The writing of a translator based on the foregoing description is within the skill of systems programmers. However, to provide for others some understanding of the utilization of the invention, consideration will now be given the translation of a simple example showing the OPERATION as it is entered as a sequence of keyboard characters on DEFINITIONS and PROCEDURES PAGEs, as it is displayed on a CRT screen, and as it is represented in internal data structures. Within the example, the execution of IDIOM statements causes the temporary alteration of a data structure called the IDIOM SPACE.
Referring now to FIGS. 7A and 7B, the example program is a simple one requiring the definition of an OPERATION, possibly within some other OPERATION, which consists of just a DEFINITIONS PAGE and a PROCEDURES PAGE. It is most convenient to describe the DEFINITIONS PAGE first.
In discussing the keyboard input, the symbols "CR" and "SP" are used to represent the carriage return and space key actions, respectively. These keys have functional significance. FIGS. 7A and 7B show the correspondence between keyboard entry and PAGE display for the PROCEDURES PAGE of the example, respectively. In FIG. 7A, a "c" enclosed in a rectangle is substituted for CR and a small triangle is substituted for SP.
The DEFINITIONS PAGE consists of several tables of definitions, each table initiated with a line of headings as in the figure. Each of the headings is optional but when entered it specifies an attribute which each variable defined in the table must have. The keyboard is presumed to have certain special keys: OPERATION-select, DEFINITIONS-select, and PROCEDURES-select. These keys initiate an OPERATION, and to select the DEFINITIONS and PROCEDURES PAGEs, respectively.
When the DEFINITIONS PAGE has been selected for the newly-named DEMO EXAMPLE OPERATION, the first table may be entered, first with a heading line and then with the list of definitions. Each line is terminated with the CR key. Within the heading lines and definitions, each heading and each definitions word or value is separated from others by a single SP character. The table is terminated with a second consecutive CR. A table for a different class of variables may then follow in the same way.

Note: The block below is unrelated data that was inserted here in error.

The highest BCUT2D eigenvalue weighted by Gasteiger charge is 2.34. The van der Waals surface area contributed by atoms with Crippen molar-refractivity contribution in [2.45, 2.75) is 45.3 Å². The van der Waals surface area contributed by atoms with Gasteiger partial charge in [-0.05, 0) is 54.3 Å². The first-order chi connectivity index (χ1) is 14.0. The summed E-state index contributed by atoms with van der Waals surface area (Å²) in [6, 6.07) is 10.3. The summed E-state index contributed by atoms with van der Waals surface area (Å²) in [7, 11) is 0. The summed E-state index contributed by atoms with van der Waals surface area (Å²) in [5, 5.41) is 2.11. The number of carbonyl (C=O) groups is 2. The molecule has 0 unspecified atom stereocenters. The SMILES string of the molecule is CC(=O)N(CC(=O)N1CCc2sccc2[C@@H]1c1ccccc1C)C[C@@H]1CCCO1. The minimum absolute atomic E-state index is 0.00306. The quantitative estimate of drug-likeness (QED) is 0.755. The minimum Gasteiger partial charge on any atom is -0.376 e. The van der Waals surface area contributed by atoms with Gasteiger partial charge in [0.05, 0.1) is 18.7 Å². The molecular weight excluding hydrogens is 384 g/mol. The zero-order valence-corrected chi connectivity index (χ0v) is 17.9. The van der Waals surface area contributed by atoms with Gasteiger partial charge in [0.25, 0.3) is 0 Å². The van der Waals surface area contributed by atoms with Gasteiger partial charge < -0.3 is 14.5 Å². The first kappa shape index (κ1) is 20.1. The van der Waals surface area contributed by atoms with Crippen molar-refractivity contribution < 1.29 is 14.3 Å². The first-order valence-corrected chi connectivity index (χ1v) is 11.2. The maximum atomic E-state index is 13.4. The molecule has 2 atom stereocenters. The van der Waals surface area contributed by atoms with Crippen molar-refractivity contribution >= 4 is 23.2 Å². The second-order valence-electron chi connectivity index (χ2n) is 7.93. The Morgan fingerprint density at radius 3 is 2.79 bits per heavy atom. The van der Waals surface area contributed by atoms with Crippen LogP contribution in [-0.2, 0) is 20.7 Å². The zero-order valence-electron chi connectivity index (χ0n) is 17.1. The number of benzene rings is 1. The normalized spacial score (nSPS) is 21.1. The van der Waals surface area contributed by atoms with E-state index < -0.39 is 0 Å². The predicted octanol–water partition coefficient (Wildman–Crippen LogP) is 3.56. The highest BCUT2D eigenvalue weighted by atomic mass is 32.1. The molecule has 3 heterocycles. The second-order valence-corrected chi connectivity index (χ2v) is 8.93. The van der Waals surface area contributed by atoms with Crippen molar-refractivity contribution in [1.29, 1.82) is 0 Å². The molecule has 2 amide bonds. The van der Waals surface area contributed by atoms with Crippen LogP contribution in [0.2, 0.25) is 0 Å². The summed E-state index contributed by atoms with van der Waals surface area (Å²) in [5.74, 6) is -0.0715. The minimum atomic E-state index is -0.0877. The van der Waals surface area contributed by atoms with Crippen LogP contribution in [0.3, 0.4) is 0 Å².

The translator monitors the character string coming from the keyboard, testing for specific commands. When it identifies the OPERATION-select key, starting a new OPERATION, it creates and stores a new OPERATION data block. The format of the OPERATION data block is shown in FIG. 8a as a data block of type: OPERATION. In addition to its Type code (represented as an index, rather than the word OPERATION), it contains a Reference Count, the name of the OPERATION, an optional Argument List, a Last Active Pointer, and Execution Pointer, a Stack Pointer, a Defining Block, a Properties Pointer, a Page Length value, and Page Pointers. The Reference Count keeps track of all program references to the OPERATION, and is included for use during deleting, to obviate deletion of OPERATIONs still in use. The system uses the name of the OPERATION whenever reading new keyboard entries to try and match the OPRERATION, and to check for commands affecting the OPERATION. The name can be arbitrarily long, and so must contain a code defining its length. The Argument List, when present, is used when the OPERATION is called like a subroutine. The Last Active Pointer provides an audit trail to the last routine which altered, read, or otherwide referred to this OPERATION. The Execution Pointer is used to string the OPERATION on an operating system ring, and points to the TASK or OPERATION to be executed each sample time after the current one. The Defining Block references by a pointer the data block in which the current OPERATION was defined. The Properties Pointer allows the programmed attachment of irregular STATEs and ACTIVITIES to the OPERATION. The Pages Length value defines the number of PAGEs in the OPERATION. And the Page Pointers reference all of the PAGEs and allow system access to them.